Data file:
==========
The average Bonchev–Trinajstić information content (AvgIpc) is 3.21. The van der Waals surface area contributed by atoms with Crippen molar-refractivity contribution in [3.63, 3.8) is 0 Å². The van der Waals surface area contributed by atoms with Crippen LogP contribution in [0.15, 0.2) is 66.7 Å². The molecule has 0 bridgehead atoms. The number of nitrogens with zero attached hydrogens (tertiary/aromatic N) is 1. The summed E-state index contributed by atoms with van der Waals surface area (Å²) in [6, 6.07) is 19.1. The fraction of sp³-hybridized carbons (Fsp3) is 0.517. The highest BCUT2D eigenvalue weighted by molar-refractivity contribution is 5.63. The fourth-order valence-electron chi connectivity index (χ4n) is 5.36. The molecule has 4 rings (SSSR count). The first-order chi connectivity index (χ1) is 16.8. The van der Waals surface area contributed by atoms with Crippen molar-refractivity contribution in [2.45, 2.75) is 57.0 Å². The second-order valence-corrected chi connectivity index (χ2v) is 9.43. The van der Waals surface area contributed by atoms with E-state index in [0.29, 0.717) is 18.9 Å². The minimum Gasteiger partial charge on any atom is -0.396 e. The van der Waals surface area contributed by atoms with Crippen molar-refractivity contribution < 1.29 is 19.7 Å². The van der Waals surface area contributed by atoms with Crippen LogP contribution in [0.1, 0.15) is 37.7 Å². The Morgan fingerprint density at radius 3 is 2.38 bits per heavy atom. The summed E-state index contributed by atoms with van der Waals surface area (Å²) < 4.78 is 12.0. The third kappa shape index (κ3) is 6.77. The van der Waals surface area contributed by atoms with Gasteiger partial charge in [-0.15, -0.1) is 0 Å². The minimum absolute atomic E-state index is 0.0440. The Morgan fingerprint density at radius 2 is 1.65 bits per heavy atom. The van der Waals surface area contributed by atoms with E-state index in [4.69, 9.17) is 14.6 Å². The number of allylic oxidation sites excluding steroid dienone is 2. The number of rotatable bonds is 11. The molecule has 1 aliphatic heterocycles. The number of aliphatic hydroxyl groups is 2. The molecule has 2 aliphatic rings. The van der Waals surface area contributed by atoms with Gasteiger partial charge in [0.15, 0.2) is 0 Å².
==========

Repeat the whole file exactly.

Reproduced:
The average Bonchev–Trinajstić information content (AvgIpc) is 3.21. The van der Waals surface area contributed by atoms with Crippen molar-refractivity contribution in [3.63, 3.8) is 0 Å². The van der Waals surface area contributed by atoms with Crippen LogP contribution in [0.15, 0.2) is 66.7 Å². The molecule has 0 bridgehead atoms. The number of nitrogens with zero attached hydrogens (tertiary/aromatic N) is 1. The summed E-state index contributed by atoms with van der Waals surface area (Å²) in [6, 6.07) is 19.1. The fraction of sp³-hybridized carbons (Fsp3) is 0.517. The highest BCUT2D eigenvalue weighted by molar-refractivity contribution is 5.63. The fourth-order valence-electron chi connectivity index (χ4n) is 5.36. The molecule has 4 rings (SSSR count). The first-order chi connectivity index (χ1) is 16.8. The van der Waals surface area contributed by atoms with Crippen molar-refractivity contribution in [2.45, 2.75) is 57.0 Å². The second-order valence-corrected chi connectivity index (χ2v) is 9.43. The van der Waals surface area contributed by atoms with E-state index in [0.29, 0.717) is 18.9 Å². The minimum Gasteiger partial charge on any atom is -0.396 e. The van der Waals surface area contributed by atoms with Crippen molar-refractivity contribution < 1.29 is 19.7 Å². The van der Waals surface area contributed by atoms with Crippen LogP contribution in [0.1, 0.15) is 37.7 Å². The Morgan fingerprint density at radius 3 is 2.38 bits per heavy atom. The summed E-state index contributed by atoms with van der Waals surface area (Å²) < 4.78 is 12.0. The third kappa shape index (κ3) is 6.77. The van der Waals surface area contributed by atoms with Gasteiger partial charge in [-0.15, -0.1) is 0 Å². The minimum absolute atomic E-state index is 0.0440. The Morgan fingerprint density at radius 2 is 1.65 bits per heavy atom. The van der Waals surface area contributed by atoms with E-state index in [4.69, 9.17) is 14.6 Å². The number of allylic oxidation sites excluding steroid dienone is 2. The number of rotatable bonds is 11. The molecule has 1 aliphatic heterocycles. The number of aliphatic hydroxyl groups is 2. The molecule has 2 aliphatic rings. The van der Waals surface area contributed by atoms with Gasteiger partial charge in [0.15, 0.2) is 0 Å².